Today (3/6/16) Post Courier published an article in its business section under the headline "Hop-rocket Business Exciting"
The reporter introduced Hop-rocket as "a new-e-commerce business promoting tourism in the world has finally reached PNG packed with surprises and opportunities."
It reported a Mrs Susan Hulo who is an affiliate of Hop-rocket claiming its an exciting business because it relates to the venture she is involved in. It's all about tourism enjoyment" she stated.
She goes onto encourage people to join to tour the world and PNG. "Papua New Guinea love travelling exploring new places, meeting new people and have hands on experience of others people's lifestyle but money is a hindrance for such trips Mrs Hulo said."
Mrs. Hulo explained that when you register as a hop-rocket member, automatically you are an elite member and if you can establish your network of 29 or 39 people as well as reaching hop-points of US$360 you are eligible [to] get paid in US dollars and that money will be saved for touring trips. She described the business as Multi-Level.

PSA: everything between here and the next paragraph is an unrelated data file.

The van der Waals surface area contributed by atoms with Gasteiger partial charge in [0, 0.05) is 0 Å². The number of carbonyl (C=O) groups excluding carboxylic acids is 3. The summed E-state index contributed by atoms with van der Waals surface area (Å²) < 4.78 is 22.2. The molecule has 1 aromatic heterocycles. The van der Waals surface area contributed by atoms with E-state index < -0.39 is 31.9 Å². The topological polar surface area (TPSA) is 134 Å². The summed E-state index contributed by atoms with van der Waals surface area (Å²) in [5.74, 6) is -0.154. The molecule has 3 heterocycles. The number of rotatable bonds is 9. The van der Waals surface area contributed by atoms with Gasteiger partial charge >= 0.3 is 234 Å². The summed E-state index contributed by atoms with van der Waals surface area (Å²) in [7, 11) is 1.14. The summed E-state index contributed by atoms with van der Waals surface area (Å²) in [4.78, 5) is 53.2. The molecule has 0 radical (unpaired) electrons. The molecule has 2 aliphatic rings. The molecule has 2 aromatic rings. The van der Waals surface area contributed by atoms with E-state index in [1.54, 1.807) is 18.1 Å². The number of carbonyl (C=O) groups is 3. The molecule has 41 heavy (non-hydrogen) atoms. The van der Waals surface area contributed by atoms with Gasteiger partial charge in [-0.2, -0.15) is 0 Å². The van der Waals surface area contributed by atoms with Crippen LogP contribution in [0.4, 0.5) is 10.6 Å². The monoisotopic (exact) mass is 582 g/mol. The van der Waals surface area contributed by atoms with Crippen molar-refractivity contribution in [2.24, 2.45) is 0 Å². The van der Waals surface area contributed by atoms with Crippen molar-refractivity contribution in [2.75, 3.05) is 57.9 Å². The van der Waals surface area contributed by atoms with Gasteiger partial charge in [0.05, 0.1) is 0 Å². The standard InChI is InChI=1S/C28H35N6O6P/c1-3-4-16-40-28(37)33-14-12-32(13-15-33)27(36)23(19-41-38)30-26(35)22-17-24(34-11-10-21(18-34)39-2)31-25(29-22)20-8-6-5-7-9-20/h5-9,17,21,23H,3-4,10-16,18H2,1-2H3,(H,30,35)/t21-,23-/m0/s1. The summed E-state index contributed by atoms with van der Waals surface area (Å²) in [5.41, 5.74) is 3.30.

The report was very much a free advertising for Hop-rocket and those hoping to profit from it. While Ms Hulo claims its all about tourism I could not find a single statement in the companies marketing material to support her claim. It is a Multi-Level Market company claiming to be a travel company using its website search engine offering travel deals on accommodation etc at wholesale rates. The catch is you have to pay to access it.
The reporter failed to mention the growing public concerns about Hop-rocket operating under a pyramid style scheme or that the company is not even registered in PNG.
Further still the report appeared on page 30 under Lae Business section while page 46 the paper ran a 3/4 page advert by the Governor of Central Bank warning against pyramid schemes posing as multi-Level Marketing Programs, making specific reference to Hop-rocket.
Lets hope Post Courier will run a follow up story on Monday about the Governor of the Central Bank warning to avoid schemes where returns are based primarily on the number of people you recruit and not on your sales to people outside the scheme. A fact confirmed by Mrs. Hulo.